Broadcast 31 March, 1pm
Jerwood Hall, LSO St.Luke’s
Robert Schumann: Sonata for Violin and Piano in A Minor
Gyorgy Kurtag: selections from Signs, Games and Messages and Kafka Fragments
Cesar Franck: Violin and Piano sonata in A major
If you're reading this at lunchbreak, I have a message for you. You could be stepping away from your computer, laptop, generic hand-held device, whatever. The world of Classical Music has the answer to your prayers for something to put a smile on your face with a whole afternoon still to execute.
What to do on a Thursday lunchtime? It’s that time of the week when we feel ourselves grinding oh-so-slowly towards a Friday halt. Methods of refreshing the mind come in few more satisfying forms than lunchtime concerts. These, Radio 3 and LSO St Luke’s can provide. Handily located just next to Old Street, it is the kind of venue that you’re unlikely to have difficulty locating – for a start, imaginative lighting has given the converted church what is possibly the only purple steeple in London. If the venue made us look, the concert made us listen. The high ceiling, ancient columns and futuristic tree-shaped support structures placed the audience for a similarly striking mix of ancient and new in the concert’s musical architecture.
Patricia Kopatchinskaja approached Robert Schumann’s Sonata for Violin and Piano in A Minor, eight gregarious selections from Gyorgy Kurtag’s Signs, Games and Messages and Kafka Fragments and Cesar Franck’s honeyed Violin and Piano sonata in A major like three violinists inhabiting the same body. Characteristic pout and smile present and correct, she delivered these three moody pieces with rustic, stroppy and often beautiful playing. Polina Leschenko stepped into the breach to replace Mihaela Ursuleasa - so adept was she that we would never have noticed.
No-one could accuse Kopatchinskaja of lacking energy or, indeed, versatility. This was a lunch-hour marked by lively contrasts and some pretty vigorous shaking of hair, instruments and bodies. The only irritation was the technical impurity of Kopatchinskaja’s bowing technique, which resulted in a skating tone at piano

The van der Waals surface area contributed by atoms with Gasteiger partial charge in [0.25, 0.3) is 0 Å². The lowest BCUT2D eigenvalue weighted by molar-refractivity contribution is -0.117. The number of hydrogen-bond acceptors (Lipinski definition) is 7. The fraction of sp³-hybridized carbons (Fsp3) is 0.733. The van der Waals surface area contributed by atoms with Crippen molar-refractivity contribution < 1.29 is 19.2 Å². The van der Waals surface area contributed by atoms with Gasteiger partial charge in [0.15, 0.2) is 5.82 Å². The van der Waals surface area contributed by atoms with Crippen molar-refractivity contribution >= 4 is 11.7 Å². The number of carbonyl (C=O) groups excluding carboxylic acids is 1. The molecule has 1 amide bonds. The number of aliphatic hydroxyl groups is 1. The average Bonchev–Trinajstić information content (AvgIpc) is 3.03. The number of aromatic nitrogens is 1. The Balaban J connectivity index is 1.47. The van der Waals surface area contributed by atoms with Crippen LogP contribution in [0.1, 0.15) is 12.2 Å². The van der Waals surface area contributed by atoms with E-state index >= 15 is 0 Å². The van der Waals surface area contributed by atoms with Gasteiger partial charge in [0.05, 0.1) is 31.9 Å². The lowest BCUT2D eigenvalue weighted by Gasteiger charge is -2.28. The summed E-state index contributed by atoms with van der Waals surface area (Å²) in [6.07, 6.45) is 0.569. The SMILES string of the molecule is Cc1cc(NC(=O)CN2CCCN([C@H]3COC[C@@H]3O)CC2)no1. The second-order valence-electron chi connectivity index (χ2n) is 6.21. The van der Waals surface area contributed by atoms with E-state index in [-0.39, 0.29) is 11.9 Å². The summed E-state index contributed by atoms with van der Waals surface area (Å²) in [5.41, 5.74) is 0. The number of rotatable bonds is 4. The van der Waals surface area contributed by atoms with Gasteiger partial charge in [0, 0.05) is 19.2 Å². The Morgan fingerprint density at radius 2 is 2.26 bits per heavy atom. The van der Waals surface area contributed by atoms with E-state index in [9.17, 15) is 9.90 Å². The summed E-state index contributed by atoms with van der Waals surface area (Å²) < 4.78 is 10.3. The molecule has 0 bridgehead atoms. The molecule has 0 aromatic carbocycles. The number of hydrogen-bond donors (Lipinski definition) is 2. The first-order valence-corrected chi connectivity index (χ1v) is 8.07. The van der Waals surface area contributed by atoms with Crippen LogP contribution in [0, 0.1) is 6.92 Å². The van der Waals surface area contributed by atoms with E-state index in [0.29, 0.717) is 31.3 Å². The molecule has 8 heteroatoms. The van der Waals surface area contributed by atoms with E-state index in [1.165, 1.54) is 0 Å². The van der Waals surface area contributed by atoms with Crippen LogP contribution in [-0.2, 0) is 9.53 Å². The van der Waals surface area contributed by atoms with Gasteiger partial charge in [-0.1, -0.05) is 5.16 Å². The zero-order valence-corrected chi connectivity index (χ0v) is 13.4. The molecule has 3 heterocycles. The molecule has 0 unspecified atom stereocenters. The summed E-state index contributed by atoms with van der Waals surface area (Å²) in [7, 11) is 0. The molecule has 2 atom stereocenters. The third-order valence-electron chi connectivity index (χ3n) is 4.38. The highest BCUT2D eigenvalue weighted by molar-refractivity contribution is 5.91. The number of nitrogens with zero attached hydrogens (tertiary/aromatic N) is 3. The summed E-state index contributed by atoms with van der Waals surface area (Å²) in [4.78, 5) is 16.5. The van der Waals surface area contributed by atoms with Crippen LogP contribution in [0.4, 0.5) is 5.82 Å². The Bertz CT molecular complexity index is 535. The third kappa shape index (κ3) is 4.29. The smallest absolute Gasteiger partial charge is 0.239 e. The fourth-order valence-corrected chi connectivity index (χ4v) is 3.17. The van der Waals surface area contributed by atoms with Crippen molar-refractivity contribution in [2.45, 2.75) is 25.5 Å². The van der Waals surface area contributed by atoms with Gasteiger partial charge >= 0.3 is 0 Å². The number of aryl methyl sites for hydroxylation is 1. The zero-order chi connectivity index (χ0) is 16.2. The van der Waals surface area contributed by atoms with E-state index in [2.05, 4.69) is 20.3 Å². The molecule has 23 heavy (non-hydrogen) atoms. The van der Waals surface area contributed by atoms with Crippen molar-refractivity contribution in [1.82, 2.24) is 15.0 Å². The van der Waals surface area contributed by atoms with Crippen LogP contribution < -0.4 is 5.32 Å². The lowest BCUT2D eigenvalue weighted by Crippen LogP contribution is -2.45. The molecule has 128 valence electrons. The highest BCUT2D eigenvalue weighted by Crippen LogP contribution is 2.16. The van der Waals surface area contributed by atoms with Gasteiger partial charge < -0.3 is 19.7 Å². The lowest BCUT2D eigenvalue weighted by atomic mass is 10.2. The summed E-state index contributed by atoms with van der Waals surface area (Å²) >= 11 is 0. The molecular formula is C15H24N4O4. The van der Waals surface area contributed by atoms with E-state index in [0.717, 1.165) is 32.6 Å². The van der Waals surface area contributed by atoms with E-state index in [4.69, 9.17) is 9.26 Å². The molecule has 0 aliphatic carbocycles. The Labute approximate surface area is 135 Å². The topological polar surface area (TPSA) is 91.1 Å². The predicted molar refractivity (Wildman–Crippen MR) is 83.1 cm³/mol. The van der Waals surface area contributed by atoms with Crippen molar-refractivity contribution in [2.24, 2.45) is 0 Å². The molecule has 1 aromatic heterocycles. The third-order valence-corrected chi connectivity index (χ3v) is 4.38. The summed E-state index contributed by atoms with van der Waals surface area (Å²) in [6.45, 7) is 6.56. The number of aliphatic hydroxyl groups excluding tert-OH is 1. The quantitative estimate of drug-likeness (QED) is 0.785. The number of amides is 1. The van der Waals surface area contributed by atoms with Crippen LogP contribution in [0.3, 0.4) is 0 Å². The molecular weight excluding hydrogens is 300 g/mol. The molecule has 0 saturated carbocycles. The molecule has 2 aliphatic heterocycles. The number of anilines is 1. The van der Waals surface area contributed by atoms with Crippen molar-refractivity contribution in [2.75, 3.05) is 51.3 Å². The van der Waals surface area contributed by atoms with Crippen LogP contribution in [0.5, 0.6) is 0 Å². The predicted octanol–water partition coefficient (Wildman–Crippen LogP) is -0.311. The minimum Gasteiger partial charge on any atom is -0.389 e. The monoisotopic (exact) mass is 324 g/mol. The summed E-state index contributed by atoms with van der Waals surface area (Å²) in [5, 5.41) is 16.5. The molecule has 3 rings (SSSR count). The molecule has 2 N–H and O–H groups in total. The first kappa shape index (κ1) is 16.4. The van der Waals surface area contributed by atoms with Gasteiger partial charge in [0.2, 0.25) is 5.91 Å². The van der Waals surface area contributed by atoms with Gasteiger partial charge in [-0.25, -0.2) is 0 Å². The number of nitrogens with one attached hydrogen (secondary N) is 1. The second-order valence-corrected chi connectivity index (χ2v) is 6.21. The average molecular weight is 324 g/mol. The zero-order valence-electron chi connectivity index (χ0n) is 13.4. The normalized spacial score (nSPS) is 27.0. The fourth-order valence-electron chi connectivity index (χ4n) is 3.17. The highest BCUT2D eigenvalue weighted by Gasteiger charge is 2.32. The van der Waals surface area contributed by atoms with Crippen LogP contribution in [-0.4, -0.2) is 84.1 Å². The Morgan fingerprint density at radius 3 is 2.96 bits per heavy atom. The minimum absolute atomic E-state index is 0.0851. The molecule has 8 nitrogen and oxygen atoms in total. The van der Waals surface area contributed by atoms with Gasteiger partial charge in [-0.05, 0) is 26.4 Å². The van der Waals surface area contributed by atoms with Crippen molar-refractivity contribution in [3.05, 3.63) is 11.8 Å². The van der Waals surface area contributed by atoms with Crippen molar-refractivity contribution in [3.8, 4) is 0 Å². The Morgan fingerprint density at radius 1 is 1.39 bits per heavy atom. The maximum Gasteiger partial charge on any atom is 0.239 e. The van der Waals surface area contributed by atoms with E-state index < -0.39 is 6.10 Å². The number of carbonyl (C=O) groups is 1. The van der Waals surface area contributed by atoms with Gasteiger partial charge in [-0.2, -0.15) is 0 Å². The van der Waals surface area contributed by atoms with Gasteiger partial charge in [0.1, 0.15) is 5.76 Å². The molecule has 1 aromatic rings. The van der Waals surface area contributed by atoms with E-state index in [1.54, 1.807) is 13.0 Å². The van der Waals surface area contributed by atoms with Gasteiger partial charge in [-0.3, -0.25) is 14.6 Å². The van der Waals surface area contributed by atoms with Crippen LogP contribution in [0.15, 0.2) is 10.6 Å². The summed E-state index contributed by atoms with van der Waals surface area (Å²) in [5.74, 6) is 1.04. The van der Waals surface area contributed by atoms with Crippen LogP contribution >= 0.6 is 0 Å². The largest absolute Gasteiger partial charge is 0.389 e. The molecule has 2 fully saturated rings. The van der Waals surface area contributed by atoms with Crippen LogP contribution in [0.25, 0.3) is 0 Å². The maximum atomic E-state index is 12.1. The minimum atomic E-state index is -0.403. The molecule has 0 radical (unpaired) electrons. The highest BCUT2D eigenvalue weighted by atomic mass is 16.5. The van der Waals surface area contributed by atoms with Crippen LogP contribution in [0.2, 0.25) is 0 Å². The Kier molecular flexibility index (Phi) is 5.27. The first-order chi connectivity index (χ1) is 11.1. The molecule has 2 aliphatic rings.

(quiet) times; too rough at the edges for the concert’s more Romantic moments. The opening piece was not the finest of the concert. The Schumman is a restless work, very much in keeping with the composer’s unsettled, angst-ridden temperament. Kopatchinskaja’s very physical playing felt rather forced throughout the tempestuous and richly varied three movements, as if trying to understand the complexity of character suggested in the juxtaposed playful and haunting themes of the Allegretto
Then came the Gyorgy Kurtág montage. Instinctive cheeky energy appeared from nowhere with a spark of brilliance.If you’re not familiar with Kurtág – you’re not alone. The Hungarian composer writes extraordinary modern music, influenced by Bartòk and Webern, with a chamber specialism. He still gives master-classes, although now 85 years old. His modern microcosms of expression break rules of performance and composition and are astounding to watch. Eight individual pieces from Signs, Games and Messages and Kafka Fragments were strung together into a bewildering melée of sounds in which Kopatchinskaja used her voice to converse with her instrument as if talking to it in a primal language. On-stage alone this time, she sometimes played her fiddle like a guitar, sometimes even struck out loud, brash noises which were clear allusions to moments of personal significance for Kurtág’.
With the rules nicely broken, it was time for the grand finale with Leschenko back at the piano. César Franck’s Sonata for Violin and Piano in A major has the capacity to be at least charming and at most glorious – who could forget Julia Fisher’s seminal performance in a lunchtime Prom in August 2010
. After her boldness with the Kurtág, Kopatshinckaja changed tack again. She seemed to have been waiting for the Franck like a familiar friend, and they got on famously. The famous final, fourth Allegretto poco mosso
movement showed that this violinist can do Romantic as well as she can do avant garde. A shame this was not evident in the Schumann but nonetheless an impressive effort and a stunning end to the concert.
Lunchtime is an hour which always flies by – the acid test for a lunchtime concert is if you leave wishing it had been a full, conventional two hours. On this occasion I definitely wanted more. Luckily the restaurant downstairs was on hand to console with coffee and cake.
For details of next week’s concerts, go to >>>